This particular advertisement reminded me of several trips taken to Miami, and New York, back in the 50s, in Cubana's sleek and shiny "prop jobs." To this day, I miss the sounds of firing pistons, galloping valves, and other rotating, meshing, and clashing mechanical elements typical of the radial aircraft engines of that era. And, by the way, you were served real food in those flights - none of the crappy little bags of salted peanuts or tiny "mystery meat" sandwiches you are grateful to have now.

And here we have an image of air mail from Spain arriving, courtesy Cubana de Aviacion, in Havana, 1950. Hey - that's my year! But I arrived via Stork Airlines. You do realize I am pulling your leg, right? The photo somehow reminds me of our flight to Spain in 1956 - Havana to Lajes airfield, in the Azores, then Barajas airport in Madrid...18 hours in the air via Super-G Constellation, a beautiful airplane, then and now. My parents were brave to make such a trip with a 6-year old and a 9-month-old. I will share something with you, which perhaps provides an insight into your blogger's personality. On the flight back, in an Iberia Airlines plane, a rambunctious 6-year-old was running through the aisles, as no doubt many of the adults secretly wished to do, after being confined in an alloy cylinder flying miles above the ocean, for 18 hours. A stewardess, in her best Castillian, admonished the little boy to stop "lest we put you out through that door we have for bad little boys like you!" I distinctly remember the ominous-looking door had a round porthole, and I could see clouds through that opening. Discretion being the best part of valor, and not wanting to test the testy lady further, the 6-year old discreetly retreated back to his seat. Do not worry - this caused no trauma. I still love aircraft, flying, and all that goes with it. One thing must be said: don't remember the Cubana Airways stewardesses being cranky and nasty like the lady from Iberia - maybe on the shorter Cubana flights the little boy had no time to misbehave and get the "azafatas" - stewardesses - worked up to a ballistic frenzy.

Traveling through Cuba Nostalgia's many stops brought me to a familiar place, where I found good friends, some whom I only knew through the blogosphere. It was great to meet them in the flesh.

There's Pat Texidor next to one of his fine drawings - if you've paid attention to the postings made since March, you should have an idea who he is; also enjoyed speaking with friends Val and Maggie Prieto, and having the pleasure of meeting Val's very nice parents; meeting George, "Ziva," Robert, Henry, Steve, and others. Babalublog had some very nice postings about Cuba Nostalgia, beginning May 19th, and through the end of the event. You should take a look - it will be worth it. Come on, don't be lazy - there is a link right in this blog.

To prove this is a small world, in speaking with Pat Texidor, we found, to our mutual surprise, we had both attended the same school in Havana, Baldor Academy. He was in fourth grade when I left in 1960, having just started fifth grade. Since I was wearing a golf shirt with the Baldor emblem, given to me by a former classmate with whom I had the pleasure to reconnect after...46 years, it was surprising how many people came up to me to inquire if yours truly was a former Baldor student. That was nice, although bittersweet, as I found out through one of the inquirers, a very nice lady who asked me to name some of my former teachers, that my last teacher, professor Duran, whom I greatly respected, had died about 2 years ago. At least there was the satisfaction to know he too had escaped the bearded bastard's claws.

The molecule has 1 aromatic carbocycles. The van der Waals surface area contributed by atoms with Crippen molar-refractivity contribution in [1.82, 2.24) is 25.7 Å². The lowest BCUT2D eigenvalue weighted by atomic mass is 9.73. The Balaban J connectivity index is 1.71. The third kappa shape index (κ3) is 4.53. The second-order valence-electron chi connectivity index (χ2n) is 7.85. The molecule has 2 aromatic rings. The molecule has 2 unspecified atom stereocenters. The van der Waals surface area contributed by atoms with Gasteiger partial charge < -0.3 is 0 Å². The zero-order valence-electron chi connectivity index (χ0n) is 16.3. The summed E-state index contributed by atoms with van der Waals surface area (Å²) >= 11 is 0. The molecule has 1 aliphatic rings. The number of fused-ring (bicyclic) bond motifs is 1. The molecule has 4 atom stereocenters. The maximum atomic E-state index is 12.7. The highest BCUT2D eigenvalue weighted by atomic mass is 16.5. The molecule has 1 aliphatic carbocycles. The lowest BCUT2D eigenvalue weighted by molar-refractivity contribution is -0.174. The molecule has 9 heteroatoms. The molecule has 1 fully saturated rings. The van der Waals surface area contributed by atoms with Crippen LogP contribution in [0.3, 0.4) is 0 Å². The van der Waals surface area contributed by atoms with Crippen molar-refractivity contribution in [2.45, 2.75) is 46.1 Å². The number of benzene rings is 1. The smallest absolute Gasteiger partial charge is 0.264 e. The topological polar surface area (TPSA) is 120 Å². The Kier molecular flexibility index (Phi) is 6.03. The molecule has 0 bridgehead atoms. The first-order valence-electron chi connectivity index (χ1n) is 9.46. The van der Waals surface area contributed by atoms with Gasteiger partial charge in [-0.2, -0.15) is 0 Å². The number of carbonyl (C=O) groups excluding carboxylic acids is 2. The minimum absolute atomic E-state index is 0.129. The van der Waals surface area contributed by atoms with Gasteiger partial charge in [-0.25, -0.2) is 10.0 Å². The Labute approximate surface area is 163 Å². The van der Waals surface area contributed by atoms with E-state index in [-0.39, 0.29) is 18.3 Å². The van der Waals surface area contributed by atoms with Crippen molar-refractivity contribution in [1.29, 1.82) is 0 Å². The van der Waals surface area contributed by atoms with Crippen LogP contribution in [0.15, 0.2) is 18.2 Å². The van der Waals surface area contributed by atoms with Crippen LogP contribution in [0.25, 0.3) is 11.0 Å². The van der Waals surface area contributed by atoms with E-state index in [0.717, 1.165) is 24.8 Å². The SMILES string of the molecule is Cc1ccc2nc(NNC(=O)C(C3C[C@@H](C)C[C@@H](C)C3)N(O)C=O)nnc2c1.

Walking and exploring Cuba Nostalgia further, brought me to another familiar place - literally familiar.

Yep, that is cousin Jimmy's business, carrying on the Quiroga jewelry trade tradition, since the original site at Muralla 458, Havana, Cuba is no longer available. Quiroga Brothers was located at Muralla and Cristo streets in Old Havana - hence the street sign on the Lido Jewelry exhibit; on the other side, not depicted here, is the sign for Muralla. And if you want more details and background, the more or less complete story on Quiroga Brothers and successors, refer to the posts for the month of February.

And here's the man himself, proudly standing behind the counter, carrying on as would have his father, my uncle Manuel, my other uncle, Dario, and my dad, Nick - the brothers in Quiroga Brothers.

One of the exhibits was based on a 1953 map of Havana, depicting all the major streets, neighborhoods, and other significant features. So now I can show you the neighborhood where I grew up, well, were my first four years were spent - Santo Suarez. As you should recall, if you have been following the story for the past six months, my Havana days started at General LaCret street, seen clearly on the map. Find Figueroa street, which crosses Avenida de La Libertad, or Liberty Avenue. Follow Figureroa - the "F" is missing from the less-than-professional photo - upwards or in a "northerly" direction. The house at LaCret or La Cret, as you prefer, was right at the intersection of Figueroa and LaCret. Ah, pardon the foot - hard to avoid as the map was placed on the floor so one could literally "walk" through Havana.